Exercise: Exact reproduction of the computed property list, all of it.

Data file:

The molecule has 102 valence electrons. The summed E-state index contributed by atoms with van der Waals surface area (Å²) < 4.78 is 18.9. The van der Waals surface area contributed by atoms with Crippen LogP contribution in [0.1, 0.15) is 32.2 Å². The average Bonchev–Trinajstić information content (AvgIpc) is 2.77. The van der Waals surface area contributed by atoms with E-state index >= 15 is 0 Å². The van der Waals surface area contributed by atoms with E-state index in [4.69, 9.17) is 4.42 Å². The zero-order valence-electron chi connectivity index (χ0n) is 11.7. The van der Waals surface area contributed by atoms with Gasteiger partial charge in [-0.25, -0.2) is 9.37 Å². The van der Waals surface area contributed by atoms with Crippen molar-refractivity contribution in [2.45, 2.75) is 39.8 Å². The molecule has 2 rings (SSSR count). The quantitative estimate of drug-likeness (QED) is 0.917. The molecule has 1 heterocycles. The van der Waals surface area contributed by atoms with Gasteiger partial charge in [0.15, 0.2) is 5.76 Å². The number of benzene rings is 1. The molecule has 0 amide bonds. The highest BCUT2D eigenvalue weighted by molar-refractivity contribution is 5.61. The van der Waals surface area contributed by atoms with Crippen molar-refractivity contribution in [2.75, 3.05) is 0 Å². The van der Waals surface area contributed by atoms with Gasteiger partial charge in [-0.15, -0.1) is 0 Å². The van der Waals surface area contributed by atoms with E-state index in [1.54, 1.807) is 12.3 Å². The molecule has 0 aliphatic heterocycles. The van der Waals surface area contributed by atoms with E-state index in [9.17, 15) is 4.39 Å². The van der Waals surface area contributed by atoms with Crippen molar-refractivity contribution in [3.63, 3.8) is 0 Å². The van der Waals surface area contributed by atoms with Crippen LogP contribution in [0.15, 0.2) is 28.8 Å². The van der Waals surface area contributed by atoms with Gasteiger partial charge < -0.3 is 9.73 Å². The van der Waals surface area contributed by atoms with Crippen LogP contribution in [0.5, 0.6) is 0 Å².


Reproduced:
The molecule has 102 valence electrons. The summed E-state index contributed by atoms with van der Waals surface area (Å²) < 4.78 is 18.9. The van der Waals surface area contributed by atoms with Crippen LogP contribution in [0.1, 0.15) is 32.2 Å². The average Bonchev–Trinajstić information content (AvgIpc) is 2.77. The van der Waals surface area contributed by atoms with E-state index >= 15 is 0 Å². The van der Waals surface area contributed by atoms with E-state index in [4.69, 9.17) is 4.42 Å². The zero-order valence-electron chi connectivity index (χ0n) is 11.7. The van der Waals surface area contributed by atoms with Gasteiger partial charge in [-0.25, -0.2) is 9.37 Å². The van der Waals surface area contributed by atoms with Crippen molar-refractivity contribution in [2.45, 2.75) is 39.8 Å². The molecule has 2 rings (SSSR count). The quantitative estimate of drug-likeness (QED) is 0.917. The molecule has 1 heterocycles. The van der Waals surface area contributed by atoms with Gasteiger partial charge in [0.15, 0.2) is 5.76 Å². The number of benzene rings is 1. The molecule has 0 amide bonds. The highest BCUT2D eigenvalue weighted by molar-refractivity contribution is 5.61. The van der Waals surface area contributed by atoms with Crippen molar-refractivity contribution in [2.75, 3.05) is 0 Å². The van der Waals surface area contributed by atoms with Gasteiger partial charge in [-0.15, -0.1) is 0 Å². The van der Waals surface area contributed by atoms with E-state index in [1.54, 1.807) is 12.3 Å². The molecule has 0 aliphatic heterocycles. The van der Waals surface area contributed by atoms with E-state index in [9.17, 15) is 4.39 Å². The van der Waals surface area contributed by atoms with Crippen molar-refractivity contribution in [3.63, 3.8) is 0 Å². The van der Waals surface area contributed by atoms with Crippen LogP contribution in [0.15, 0.2) is 28.8 Å². The van der Waals surface area contributed by atoms with Gasteiger partial charge < -0.3 is 9.73 Å². The van der Waals surface area contributed by atoms with Crippen LogP contribution in [0.5, 0.6) is 0 Å².